5. Further, the new CAC proposal is premised on inaccurate assumptions about default and domain names – to the substantive detriment of good faith domain name registrants. The CAC proposal presumes bad faith at default – despite the very short timeframe for notice and response that have characterized the UDRP since its outset (a timeframe far faster than court, and even than most administrative proceedings). The CAC proposals undercut the basic fairness of the UDRP, and the fairness and balance of the newly-introduced URS.
Overall, CAC is an accredited ICANN UDRP provider and should comply within a specific mandate. Despite CAC’s effort to present these changes as part of its supplemental rules, in reality they are substantive and will affect the future of the UDRP.
Such a submission, particularly by a UDRP provider so new to the UDRP process (in operation for only a year) and taking place while the URS was under serious consideration and substantive re-evaluation, will be viewed by all as unauthorized, unfair and seriously flawed.
At a minimum, ICANN must reissue the comment period with a public notice that puts the public on notice that real rights – registrant rights – are being impacted under the UDRP pursuant to the change of policy being proposed by CAC.
The far better answer is for ICANN to strongly urge CAC to return to ICANN after a full review of the new URS. As the URS Drafting Committee, the STI, found and the UDRP Final Drafting Team before it, Registrants are entitled to the protections, fairness and due process. The STI 's URS came through a GNSO policy-making process. In addition, the URS proposal offers a heavily researched, carefully written and painstakingly edited rapid decision process from an expert and diverse group of trademark attorneys and technical experts representing Trademark Owners, Registrants, Registrars, Registries and individuals. It is a balance that adds to and rounds out the IRT recommendations, on which the CAC proposal was narrowly based.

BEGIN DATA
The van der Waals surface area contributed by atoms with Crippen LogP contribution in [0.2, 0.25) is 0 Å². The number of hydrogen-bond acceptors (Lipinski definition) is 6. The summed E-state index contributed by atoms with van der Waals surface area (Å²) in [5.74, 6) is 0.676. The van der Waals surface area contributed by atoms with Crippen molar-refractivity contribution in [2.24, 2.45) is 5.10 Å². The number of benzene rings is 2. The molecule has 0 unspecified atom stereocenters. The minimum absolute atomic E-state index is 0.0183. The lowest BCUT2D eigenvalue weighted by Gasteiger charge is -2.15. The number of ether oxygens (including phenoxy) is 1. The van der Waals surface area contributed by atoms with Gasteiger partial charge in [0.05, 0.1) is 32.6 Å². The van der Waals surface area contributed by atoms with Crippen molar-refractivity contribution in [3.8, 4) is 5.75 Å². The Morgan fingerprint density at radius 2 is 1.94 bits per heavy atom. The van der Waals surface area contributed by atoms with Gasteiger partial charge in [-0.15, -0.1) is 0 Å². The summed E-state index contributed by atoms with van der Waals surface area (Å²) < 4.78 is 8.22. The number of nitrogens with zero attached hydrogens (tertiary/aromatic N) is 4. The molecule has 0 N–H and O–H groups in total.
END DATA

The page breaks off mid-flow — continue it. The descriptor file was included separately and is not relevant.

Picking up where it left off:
The URS text, and its process of creation, should help inform and guide the CAC rapid decision process.
Overall, the procedural and substantive proposals suggested by the CAC must be legitimate revisions to the UDRP. These changes, and all major changes in the UDRP procedures, must be a part of ICANN’s bottom-up policy process undertaken through ICANN’s Policy Development Process (PDP).
Whatever happens next, this proceeding, as designated, must not continue. Suspending this proceeding for further work will benefit the entire ICANN community -- trademark owners, registrants, individual, registrars and registries, and CAC.
It also will serve the integrity of the ICANN process, and the UDRP, with a full and fair process.
Very sincerely yours,
Kathryn Kleiman, Esq.
NCUC Co-Founder, US Trademark Attorney, UDRP Drafter & URS Drafter
Dr. Konstantinos Komaitis,
URS Drafter and author of the book “The Current State of Domain Name Regulation” (University of Strathclyde)
Robin D. Gross, Esq.Chair of NCUC, IP Justice Executive Director, and URS D